Loft Federal to provide 10 Airbus OneWeb satellite platforms for Ball Aerospace contract to US Space Development Agency

by Peter B. de Selding

Loft Orbital has ordered more than 30 OneWeb-based satellite platforms from Airbus Defence and Space. The modifications to the OneWeb design can be major, resulting in a spacecraft with a launch mass of 300-500 kilograms, compared to 150 kg for OneWeb. Ten of the 15 satellites for Loft’s most recent order from Airbus will be used for the U.S. Space Development Agency (SDA) as part of a Ball Aerospace contract. Credit: Airbus

PARIS — Airbus U.S. Space and Defense is becoming one of the larger satellite platform providers for the U.S. Space Development Agency (SDA)’s large, multi-payload network in low Earth orbit with a new 10-satellite order from Loft Orbital’s Loft Federal U.S. subsidiary.

Loft Federal has partnered with Ball Aerospace to provide SDA with 10 satellites as part of the SDA’s NExT — National Defense Space Architecture Experimental Testbed — program. Ball hired Loft Federal, which was created in February to win just this sort of government customer, to provide the satellite platforms and the payload interface for the missions. Loft said it will receive a majority of the $176-million contract announced by Ball and SDA.

Ball Aerospace will procure the ride-share launches for the 10 satellites as well as ground control and operations. Loft will perform satellite integration and test and will operate the satellites using Loft’s Cockpit satellite mission software.

The Loft order follows an October 2022 award from Northrop Grumman to Airbus U.S. Space and Defense for 42 satellites that Northrop is contracted to provide for SDA’s Tranche 1 Transport Layer constellation. The contract is valued at $692 million.

Airbus and Loft Orbital announced earlier this year a contract under which Airbus would provide 15 satellites based on the Airbus OneWeb Satellites design, but modified to offer different payloads. It was the second 15-satellite order from Loft using the Airbus OneWeb design. The first was announced in January 2022. All 30 satellites will use Loft’s Longbow design.

On April 11, Loft and Ball Aerospace announced that 10 of satellites in the latest 15-satellite Loft order would be for the SDA.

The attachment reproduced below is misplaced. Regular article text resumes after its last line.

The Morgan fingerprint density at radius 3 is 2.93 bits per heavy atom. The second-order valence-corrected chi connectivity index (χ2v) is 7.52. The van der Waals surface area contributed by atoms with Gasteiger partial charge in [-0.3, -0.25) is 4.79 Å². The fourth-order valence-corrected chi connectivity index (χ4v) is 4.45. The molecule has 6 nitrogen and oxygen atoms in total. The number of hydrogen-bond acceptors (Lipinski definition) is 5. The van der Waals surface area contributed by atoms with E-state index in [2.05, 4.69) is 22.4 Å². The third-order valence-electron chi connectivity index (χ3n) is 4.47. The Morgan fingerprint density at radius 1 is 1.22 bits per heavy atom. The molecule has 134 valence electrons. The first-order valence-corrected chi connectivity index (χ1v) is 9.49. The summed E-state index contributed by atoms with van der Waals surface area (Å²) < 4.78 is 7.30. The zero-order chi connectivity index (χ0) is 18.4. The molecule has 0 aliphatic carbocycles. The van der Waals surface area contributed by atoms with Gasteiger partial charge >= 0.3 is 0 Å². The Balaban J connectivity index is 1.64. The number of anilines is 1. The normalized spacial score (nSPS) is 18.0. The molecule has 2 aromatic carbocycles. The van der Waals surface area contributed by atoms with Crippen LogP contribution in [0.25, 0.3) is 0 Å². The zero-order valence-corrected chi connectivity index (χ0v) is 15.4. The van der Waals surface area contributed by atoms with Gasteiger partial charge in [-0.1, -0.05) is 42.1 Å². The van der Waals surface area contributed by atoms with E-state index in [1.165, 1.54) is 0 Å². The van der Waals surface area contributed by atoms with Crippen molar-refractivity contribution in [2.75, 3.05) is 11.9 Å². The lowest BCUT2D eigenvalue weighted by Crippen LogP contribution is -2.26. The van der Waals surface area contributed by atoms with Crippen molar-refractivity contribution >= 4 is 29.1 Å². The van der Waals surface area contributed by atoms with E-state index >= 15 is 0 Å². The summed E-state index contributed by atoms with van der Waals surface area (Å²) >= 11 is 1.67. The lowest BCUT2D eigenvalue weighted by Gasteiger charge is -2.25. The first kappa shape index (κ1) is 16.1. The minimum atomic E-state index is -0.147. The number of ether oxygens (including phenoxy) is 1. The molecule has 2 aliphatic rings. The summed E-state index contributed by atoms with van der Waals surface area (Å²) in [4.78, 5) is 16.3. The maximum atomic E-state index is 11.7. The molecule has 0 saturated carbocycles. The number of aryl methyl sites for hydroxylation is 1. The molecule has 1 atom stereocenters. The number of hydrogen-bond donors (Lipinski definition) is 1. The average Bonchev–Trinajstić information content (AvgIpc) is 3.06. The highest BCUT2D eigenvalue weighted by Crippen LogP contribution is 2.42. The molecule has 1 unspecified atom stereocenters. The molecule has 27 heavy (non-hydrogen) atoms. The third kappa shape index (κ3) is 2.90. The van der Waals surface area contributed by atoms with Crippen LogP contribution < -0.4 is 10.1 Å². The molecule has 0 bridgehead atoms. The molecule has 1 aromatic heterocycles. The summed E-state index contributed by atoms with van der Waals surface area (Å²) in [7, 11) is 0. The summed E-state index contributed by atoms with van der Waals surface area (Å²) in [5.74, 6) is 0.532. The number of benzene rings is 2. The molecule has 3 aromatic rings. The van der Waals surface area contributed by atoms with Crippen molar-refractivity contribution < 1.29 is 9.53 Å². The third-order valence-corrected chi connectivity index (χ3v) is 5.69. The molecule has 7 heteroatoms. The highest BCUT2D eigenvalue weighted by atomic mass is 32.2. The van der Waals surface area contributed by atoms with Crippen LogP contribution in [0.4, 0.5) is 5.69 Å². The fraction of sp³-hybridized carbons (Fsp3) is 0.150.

A Microsoft Azure Orbital Ground Station in Sweden. Credit: Microsoft

Microsoft’s Azure Space will provide an Azure Orbital Ground Station and what Microsoft called “Azure Government air-gapped clouds, which will allow SDA to do their mission work in a secure cloud environment… [to] securely operate a government-owned satellite constellation with Azure Orbital Ground Station’s global network for the first time.”

“Ball Aerospace is leveraging our strong relationships with Loft Federal and Microsoft, which will enable us to streamline our assembly and integration process and move quickly to deliver capabilities to SDA,” Ball Aerospace President Dave Kaufman said in a statement. He said the team’s strength is “a supplier-agnostic rapid delivery pipeline that enables mission success.”

The modifications to the Airbus OneWeb platform can bring the satellites’ mass from 150 kilograms used for OneWeb to between 300 and 500 kilograms depending on mission requirements, such as high stability required for optical observation, Loft said.

Airbus OneWeb Satellites is a Florida-based joint venture between Airbus and OneWeb.

OneWeb’s first-generation constellation is now completed, giving Airbus OneWeb Satellites ever incentive to go after new business.

“Leveraging Loft Orbital’s COTS [commercial off-the-shelf] products allows us to provide SDA with a fast and proven path to orbit in line with the the commercial market’s expectations,” Loft Federal General Manager John Eterno said in an April 11 statement.

Loft Orbital’s Cockpit satellite operations mission management program. Credit: Loft

Based in Colorado and Toulouse, France, Loft Orbital’s “infrastructure as a service” business model puts Loft in the position to select from among available satellite platform providers, depending on the mission of a given Loft customer. Loft then usually handles the rest, including payload integration, insurance and launch.

The company has raised some $156 million and has purchased platforms from LeoStella LLC in addition to Airbus:

LeoStella is a joint venture between satellite builder Thales Alenia Space of France and Italy and U.S.-based BlackSky, which operates a constellation of optical imaging satellites.

Loft has just two satellites in orbit, Yam 3 and Yam 5, which between them have 10 active customers. Paris-based Eutelsat is one of these, with a payload testing a possible future constellation of narrowband Internet of Things satellites, called ELO.

Loft is also under contract with EarthDaily Analytics of Canada for 10 Longbow satellites to launch in 2024 to provide images of the entire Earth every day.

In an April 11 statement, Loft said it has 25 manifested satellites to launch by the end of 2025, including EarthDaily. The company’s mission profile is changing, from one in which it places different customer payloads onto a single Loft-adapted platform, to one in which it provides satellites for commercial and government constellations.

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